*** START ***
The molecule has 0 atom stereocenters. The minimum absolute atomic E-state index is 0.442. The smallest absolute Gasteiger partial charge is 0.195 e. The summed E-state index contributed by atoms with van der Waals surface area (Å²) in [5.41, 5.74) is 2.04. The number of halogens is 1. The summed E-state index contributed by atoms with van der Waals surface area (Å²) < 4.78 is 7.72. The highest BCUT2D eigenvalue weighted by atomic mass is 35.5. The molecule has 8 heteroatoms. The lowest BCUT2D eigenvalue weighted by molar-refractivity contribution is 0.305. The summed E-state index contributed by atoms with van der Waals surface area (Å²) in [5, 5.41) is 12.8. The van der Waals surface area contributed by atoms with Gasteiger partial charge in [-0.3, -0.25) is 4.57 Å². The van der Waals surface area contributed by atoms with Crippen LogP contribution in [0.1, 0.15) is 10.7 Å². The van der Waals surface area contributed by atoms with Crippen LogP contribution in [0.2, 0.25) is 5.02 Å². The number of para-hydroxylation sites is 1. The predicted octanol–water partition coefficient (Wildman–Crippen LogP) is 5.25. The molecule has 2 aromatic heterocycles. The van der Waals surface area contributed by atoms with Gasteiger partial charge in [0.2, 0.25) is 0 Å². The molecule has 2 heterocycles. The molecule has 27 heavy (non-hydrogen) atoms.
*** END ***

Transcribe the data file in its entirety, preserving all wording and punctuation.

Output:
The molecule has 0 atom stereocenters. The minimum absolute atomic E-state index is 0.442. The smallest absolute Gasteiger partial charge is 0.195 e. The summed E-state index contributed by atoms with van der Waals surface area (Å²) in [5.41, 5.74) is 2.04. The number of halogens is 1. The summed E-state index contributed by atoms with van der Waals surface area (Å²) < 4.78 is 7.72. The highest BCUT2D eigenvalue weighted by atomic mass is 35.5. The molecule has 8 heteroatoms. The lowest BCUT2D eigenvalue weighted by molar-refractivity contribution is 0.305. The summed E-state index contributed by atoms with van der Waals surface area (Å²) in [5, 5.41) is 12.8. The van der Waals surface area contributed by atoms with Gasteiger partial charge in [-0.3, -0.25) is 4.57 Å². The van der Waals surface area contributed by atoms with Crippen LogP contribution in [0.1, 0.15) is 10.7 Å². The van der Waals surface area contributed by atoms with Crippen LogP contribution in [0.2, 0.25) is 5.02 Å². The number of para-hydroxylation sites is 1. The predicted octanol–water partition coefficient (Wildman–Crippen LogP) is 5.25. The molecule has 2 aromatic heterocycles. The van der Waals surface area contributed by atoms with Gasteiger partial charge in [0.2, 0.25) is 0 Å². The molecule has 2 heterocycles. The molecule has 27 heavy (non-hydrogen) atoms.